This might seem like an odd topic to take up in a setting like the United Nations, a place that most people who have not given up on us entirely think is literally dripping with inspiration.  Look at all the good work that emanates at least in part from this space; the disaster relief supplied, pandemics overcome, landmines disabled, refugees housed, impunity challenged. Under the UN flag, people risk their own lives daily to protect and provide provisions to civilians in horrific conflict zones.   Under the UN flag, people doggedly pursue elusive political agreements and even more elusive justice.  Under the UN flag, people rally stakeholders to stave off the grave consequences associated with a warming planet, staggering levels of armament and vast populations on the move, risking much in the search for safer havens. Under the UN flag (and with excellent leadership from the current President of the General Assembly, Fiji’s Peter Thomson), dozens of small island nations have banded together in common cause, gathering allies powerful and humble from other parts of the world and then lodging urgent, science-based appeals for ocean health.

There has never been any doubt in our minds about the value of this policy space.  While the UN might never live up to the standards established by its often-incessant self-branding, there is little reason to believe that any of the (more and less) existential messes we have inflicted on ourselves are more likely to be resolved in its absence.

But while the UN is (to our view) very much necessary to global healing, it is also, equally clearly, not sufficient.  Those of us who walk these policy corridors many hours each day quickly become familiar with this system’s limitations:  the restrictive power imbalances among states; the conflict-related messes we struggle to clean up that didn’t need to be messed up in the first place; the promises on development, armaments and more that we so often make to the world and that we know, at face value at least, we are unlikely to keep; the amount of time we spend “condemning” state conduct without any prospect of meaningful follow-through; the often competitive and non-transparent manner in which we engage with other stakeholders, certainly including within and towards the “community” of NGOs.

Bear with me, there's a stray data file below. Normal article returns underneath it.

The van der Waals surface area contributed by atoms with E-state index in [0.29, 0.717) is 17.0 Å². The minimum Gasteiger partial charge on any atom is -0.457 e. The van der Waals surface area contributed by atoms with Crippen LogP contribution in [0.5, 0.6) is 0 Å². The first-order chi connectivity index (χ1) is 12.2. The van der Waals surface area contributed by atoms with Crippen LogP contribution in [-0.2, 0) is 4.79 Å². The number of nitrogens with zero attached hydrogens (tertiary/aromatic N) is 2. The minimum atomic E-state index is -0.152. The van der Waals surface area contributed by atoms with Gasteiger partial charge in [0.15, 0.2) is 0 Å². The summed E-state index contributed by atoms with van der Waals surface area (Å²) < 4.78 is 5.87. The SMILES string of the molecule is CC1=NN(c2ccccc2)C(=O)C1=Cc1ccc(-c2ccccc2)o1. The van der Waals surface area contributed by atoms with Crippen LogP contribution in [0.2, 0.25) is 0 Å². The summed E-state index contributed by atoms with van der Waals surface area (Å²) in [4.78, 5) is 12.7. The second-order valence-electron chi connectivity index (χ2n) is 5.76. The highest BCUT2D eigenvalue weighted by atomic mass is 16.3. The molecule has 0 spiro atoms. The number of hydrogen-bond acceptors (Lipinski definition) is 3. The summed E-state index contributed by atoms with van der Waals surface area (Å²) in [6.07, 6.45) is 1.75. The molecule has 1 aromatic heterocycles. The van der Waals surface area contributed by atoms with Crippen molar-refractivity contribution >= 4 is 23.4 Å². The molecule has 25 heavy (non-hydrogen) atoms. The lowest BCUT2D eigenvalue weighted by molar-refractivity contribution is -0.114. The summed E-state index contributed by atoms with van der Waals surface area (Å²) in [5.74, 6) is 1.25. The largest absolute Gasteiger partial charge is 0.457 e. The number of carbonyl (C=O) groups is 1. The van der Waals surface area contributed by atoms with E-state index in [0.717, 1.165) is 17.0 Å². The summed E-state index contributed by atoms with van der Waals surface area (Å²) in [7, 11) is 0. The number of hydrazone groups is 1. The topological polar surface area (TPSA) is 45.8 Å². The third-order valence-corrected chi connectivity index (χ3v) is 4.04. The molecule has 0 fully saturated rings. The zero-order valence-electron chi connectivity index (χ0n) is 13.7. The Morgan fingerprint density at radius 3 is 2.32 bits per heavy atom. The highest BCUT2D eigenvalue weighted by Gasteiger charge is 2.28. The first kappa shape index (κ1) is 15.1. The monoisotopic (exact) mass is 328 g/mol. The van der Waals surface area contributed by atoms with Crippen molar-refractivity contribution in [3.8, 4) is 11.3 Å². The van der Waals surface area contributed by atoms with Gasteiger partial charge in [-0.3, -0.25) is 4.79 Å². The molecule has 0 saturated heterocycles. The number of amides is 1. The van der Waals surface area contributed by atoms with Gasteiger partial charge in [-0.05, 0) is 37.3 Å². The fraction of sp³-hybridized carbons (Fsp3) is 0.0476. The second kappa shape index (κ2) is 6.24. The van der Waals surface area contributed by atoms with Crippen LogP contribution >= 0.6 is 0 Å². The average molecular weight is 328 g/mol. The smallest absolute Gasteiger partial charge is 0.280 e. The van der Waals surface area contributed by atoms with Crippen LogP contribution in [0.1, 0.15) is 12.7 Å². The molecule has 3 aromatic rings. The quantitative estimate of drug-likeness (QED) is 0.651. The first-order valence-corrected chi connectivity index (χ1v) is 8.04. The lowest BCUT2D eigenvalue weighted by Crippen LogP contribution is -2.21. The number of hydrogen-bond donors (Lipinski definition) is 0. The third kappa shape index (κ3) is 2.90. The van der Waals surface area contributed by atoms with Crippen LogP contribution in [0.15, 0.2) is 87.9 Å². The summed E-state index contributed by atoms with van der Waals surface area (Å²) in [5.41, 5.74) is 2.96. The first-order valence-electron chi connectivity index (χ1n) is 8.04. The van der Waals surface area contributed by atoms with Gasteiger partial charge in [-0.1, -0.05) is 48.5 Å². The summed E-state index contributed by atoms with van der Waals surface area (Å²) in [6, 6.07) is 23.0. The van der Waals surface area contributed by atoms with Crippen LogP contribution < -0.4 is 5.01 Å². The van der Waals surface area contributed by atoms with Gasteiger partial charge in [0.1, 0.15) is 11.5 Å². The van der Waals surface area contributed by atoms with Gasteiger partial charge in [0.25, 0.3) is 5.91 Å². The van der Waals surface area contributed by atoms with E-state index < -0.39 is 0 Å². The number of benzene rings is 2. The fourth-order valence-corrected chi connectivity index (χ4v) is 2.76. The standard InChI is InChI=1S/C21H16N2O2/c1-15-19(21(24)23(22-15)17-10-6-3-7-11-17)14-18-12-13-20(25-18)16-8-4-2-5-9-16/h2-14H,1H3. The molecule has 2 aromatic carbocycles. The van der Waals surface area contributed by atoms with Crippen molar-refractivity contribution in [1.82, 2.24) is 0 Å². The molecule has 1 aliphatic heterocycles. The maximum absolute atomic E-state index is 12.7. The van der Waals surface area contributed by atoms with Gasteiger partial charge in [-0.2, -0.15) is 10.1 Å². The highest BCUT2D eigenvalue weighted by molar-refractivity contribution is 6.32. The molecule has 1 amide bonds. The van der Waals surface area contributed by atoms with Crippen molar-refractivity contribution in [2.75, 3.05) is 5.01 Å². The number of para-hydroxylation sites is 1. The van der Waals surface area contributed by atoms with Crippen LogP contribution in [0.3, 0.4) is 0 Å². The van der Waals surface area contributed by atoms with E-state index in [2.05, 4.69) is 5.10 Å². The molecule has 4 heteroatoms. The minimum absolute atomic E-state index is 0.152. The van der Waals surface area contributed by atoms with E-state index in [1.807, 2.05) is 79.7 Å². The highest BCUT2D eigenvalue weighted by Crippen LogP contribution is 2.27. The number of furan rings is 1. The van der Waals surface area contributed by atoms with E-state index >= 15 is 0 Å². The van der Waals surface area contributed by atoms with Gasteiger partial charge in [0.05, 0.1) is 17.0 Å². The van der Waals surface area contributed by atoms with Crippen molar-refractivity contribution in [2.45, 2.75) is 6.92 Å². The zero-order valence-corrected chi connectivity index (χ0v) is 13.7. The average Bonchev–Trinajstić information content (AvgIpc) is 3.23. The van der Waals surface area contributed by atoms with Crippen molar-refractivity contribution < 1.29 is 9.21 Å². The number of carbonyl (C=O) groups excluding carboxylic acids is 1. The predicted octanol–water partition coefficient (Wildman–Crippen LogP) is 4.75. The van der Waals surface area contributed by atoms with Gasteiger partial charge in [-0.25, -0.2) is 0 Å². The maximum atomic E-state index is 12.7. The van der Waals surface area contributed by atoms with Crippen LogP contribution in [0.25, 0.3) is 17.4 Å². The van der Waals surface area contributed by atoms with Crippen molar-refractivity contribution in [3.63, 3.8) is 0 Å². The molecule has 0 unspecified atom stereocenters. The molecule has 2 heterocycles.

As with its many successes, there is more to the UN’s “insufficiency” of course, more reasons for people to question if UN and government officials truly grasp the implications of the precarious moment we find ourselves in. Are our levels of attentiveness, dedication and urgency appropriate to the challenges of our times?   Are we doing all that we can with the opportunities presented here, including doing enough to inspire others to fill in our gaps and raise expectations for our collective performance? Do we have both the courage to keep our own candle of inspiration alive and (perhaps more important) the humility to learn from and properly reflect forward the light of inspiration offered by so many others?

This week we in the office (and far beyond) mourned the death of Tony De Brum, the former Foreign Minister of Marshall Islands and a formidable voice for sanity on many issues, but especially on the threats posed by nuclear weapons and climate change.  As BBC and other media tributes this week (along with a few personal stories told by our close colleague, John Burroughs) made clear to all, De Brum was heavily and persistently motivated by his life experiences – including witnessing the “Bravo” nuclear test in 1954 while fishing with family – to become a “legendary” advocate for his people and the small islands that still conceal poisons from the early nuclear era and are now threatened by seemingly relentless sea level rises.  The “coalition of high ambition” that De Brum helped to create was instrumental in bringing about the unprecedented Paris Climate Agreement.  As he would no doubt recognize, such a coalition is now needed in many other policy areas where the greed and carelessness of all of us have placed the future of our children (and so many other life forms) in considerable peril.

As with current PGA President Thomson, De Brum demonstrated in full measure that it is not necessary to be a major player from a powerful state to have meaningful impact.  Nor are big-ticket contributions from the most powerful institutions necessarily what are now needed most.  Around the world, from Harlem to the Marshall Islands, there are gardens to tend, children to teach, conflicts to mediate, coastlines to clean, rights to defend, refugees to shelter, poverty to eradicate.  And today, as on too many climate-affected days, flood victims to rescue from the rooftops.

We all should pledge to do more in these times, including providing reassurance and inspiration for all who seek to help “overwhelm” our common, stubborn challenges.  But lest we forget:  many are already doing deeds to promote sustainable peace and justice, often beyond the spotlight of national media and the recognition of international organizations. And as much as we might like it otherwise, it is through reflecting those many deeds, rather than through promotiong our own actions, that inspiration and hope for meaningful, sustainable change can have its greatest impact.  To magnify the light for these murky times, the mirror is likely more potent than the candle.